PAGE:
Prime Minister Justin Trudeau‘s decision to spend the first National Day for Truth and Reconciliation on vacation in Tofino, B.C., is “more proof” that he “does not give a f–k about Indigenous rights,” one national Indigenous organization said on Friday.
Lynn Groulx, the CEO of the Native Women’s Association of Canada (NWAC), made the assertion in a Friday press release, where she cited former NDP MP Romeo Saganash — who once stood up in the House of Commons and said Trudeau “doesn’t give a f–k” about Indigenous rights. Saganash later apologized for the remark.
The organization found out about Trudeau’s Tofino vacation “with shock and dismay,” they said in a press release, especially given Trudeau’s past comments that “no relationship is more important to his government than its relationship with the Indigenous people of this country.”
“Those words ring incredibly hollow when Mr. Trudeau could not take the time that his own government set aside to reflect upon the tragedy of the Indian residential schools and instead chose to flit off to Tofino for a holiday,” Groulx said in the release.
Tk’emlúps te Secwépemc mark National Day of Truth and Reconciliation
Trudeau spent the commemorative holiday in Tofino with his family, despite his official itinerary placing him in private meetings in Ottawa.
The Prime Minister’s Office confirmed the vacation in a statement sent to Global News.
“Yes the PM is spending time in Tofino with family for a few days,” Trudeau’s spokesperson wrote.
“And, following his participation in last night’s ceremony marking the first National Day for Truth & Reconciliation, he is speaking today with residential school survivors from across the country.”
His office later added that the prime minister’s itinerary would be updated to reflect his correct location.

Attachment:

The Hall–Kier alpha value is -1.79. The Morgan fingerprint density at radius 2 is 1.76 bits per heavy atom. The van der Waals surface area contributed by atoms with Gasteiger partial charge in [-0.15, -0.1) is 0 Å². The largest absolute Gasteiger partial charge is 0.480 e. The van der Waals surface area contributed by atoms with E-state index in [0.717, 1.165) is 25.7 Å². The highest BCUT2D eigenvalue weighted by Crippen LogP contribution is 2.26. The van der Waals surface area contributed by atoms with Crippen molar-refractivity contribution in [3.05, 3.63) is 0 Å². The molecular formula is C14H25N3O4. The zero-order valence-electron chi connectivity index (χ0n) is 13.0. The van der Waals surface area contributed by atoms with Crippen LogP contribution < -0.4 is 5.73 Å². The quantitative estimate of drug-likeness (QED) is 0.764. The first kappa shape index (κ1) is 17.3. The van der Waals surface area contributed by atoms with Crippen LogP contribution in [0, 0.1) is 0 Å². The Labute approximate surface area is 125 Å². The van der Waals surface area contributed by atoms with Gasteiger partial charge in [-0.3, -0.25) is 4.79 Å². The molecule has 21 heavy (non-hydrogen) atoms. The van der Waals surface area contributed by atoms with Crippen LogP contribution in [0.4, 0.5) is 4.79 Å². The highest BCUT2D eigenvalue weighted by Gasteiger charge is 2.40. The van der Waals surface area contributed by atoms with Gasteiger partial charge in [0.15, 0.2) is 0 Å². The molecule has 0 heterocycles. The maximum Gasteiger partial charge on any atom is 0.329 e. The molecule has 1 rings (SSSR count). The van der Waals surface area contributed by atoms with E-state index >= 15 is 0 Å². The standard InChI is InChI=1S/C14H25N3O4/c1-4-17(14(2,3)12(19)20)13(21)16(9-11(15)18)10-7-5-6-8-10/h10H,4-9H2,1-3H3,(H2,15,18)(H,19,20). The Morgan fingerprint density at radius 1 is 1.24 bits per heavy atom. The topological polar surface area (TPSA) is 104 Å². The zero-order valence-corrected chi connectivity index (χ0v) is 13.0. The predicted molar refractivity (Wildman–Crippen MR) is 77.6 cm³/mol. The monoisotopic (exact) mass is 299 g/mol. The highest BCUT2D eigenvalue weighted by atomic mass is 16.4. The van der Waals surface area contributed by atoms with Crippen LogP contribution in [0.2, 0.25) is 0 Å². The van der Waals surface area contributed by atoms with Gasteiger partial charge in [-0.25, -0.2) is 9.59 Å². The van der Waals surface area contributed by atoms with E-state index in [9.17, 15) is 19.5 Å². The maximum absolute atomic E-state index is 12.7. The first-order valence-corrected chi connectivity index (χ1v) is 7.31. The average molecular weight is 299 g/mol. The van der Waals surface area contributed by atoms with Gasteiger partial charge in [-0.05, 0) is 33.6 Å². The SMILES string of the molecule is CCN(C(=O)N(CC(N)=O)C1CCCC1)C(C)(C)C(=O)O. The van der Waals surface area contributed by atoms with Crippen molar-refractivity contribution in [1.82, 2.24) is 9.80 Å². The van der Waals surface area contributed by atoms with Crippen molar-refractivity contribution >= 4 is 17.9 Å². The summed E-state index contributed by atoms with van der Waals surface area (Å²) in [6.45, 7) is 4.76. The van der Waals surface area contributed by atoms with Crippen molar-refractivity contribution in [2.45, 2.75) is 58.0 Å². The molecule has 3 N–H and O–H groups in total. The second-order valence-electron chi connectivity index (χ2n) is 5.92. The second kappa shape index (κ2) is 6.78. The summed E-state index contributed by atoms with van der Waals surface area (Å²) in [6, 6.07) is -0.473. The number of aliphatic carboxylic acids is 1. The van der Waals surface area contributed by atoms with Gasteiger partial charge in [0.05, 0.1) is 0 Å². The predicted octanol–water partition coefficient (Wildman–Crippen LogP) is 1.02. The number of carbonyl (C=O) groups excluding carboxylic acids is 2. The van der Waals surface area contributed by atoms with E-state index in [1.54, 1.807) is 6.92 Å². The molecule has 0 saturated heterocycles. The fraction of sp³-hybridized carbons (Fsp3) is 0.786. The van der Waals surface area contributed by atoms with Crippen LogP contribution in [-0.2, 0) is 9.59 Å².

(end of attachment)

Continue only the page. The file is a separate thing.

Trudeau also tweeted on Thursday evening that he “spent some time” on the phone with residential school survivors “from across the country” and heard their “advice on the path forward.”
Trudeau had received at least two invitations to spend the day with survivors and their families. Tk’emlúps te Secwépemc, a B.C. First Nation that uncovered the remains of 215 children at a residential school site earlier this year, said they had sent “two heartfelt invitations” to Trudeau.
While Trudeau did end up travelling to B.C. on Thursday, it was to spend the day with family in Tofino, rather than to take the community up on their invitation.
The National Day for Truth and Reconciliation is a sombre day intended to honour lost children and survivors of residential schools. The day gives Canadians a chance to reflect on the legacies of the residential school system, colonial policies and the cultural genocide of Indigenous Peoples in Canada.
It was designated by Trudeau’s Liberal government.
The Indian Residential Schools Crisis Line (1-866-925-4419) is available 24 hours a day for anyone experiencing pain or distress as a result of their residential school experience.
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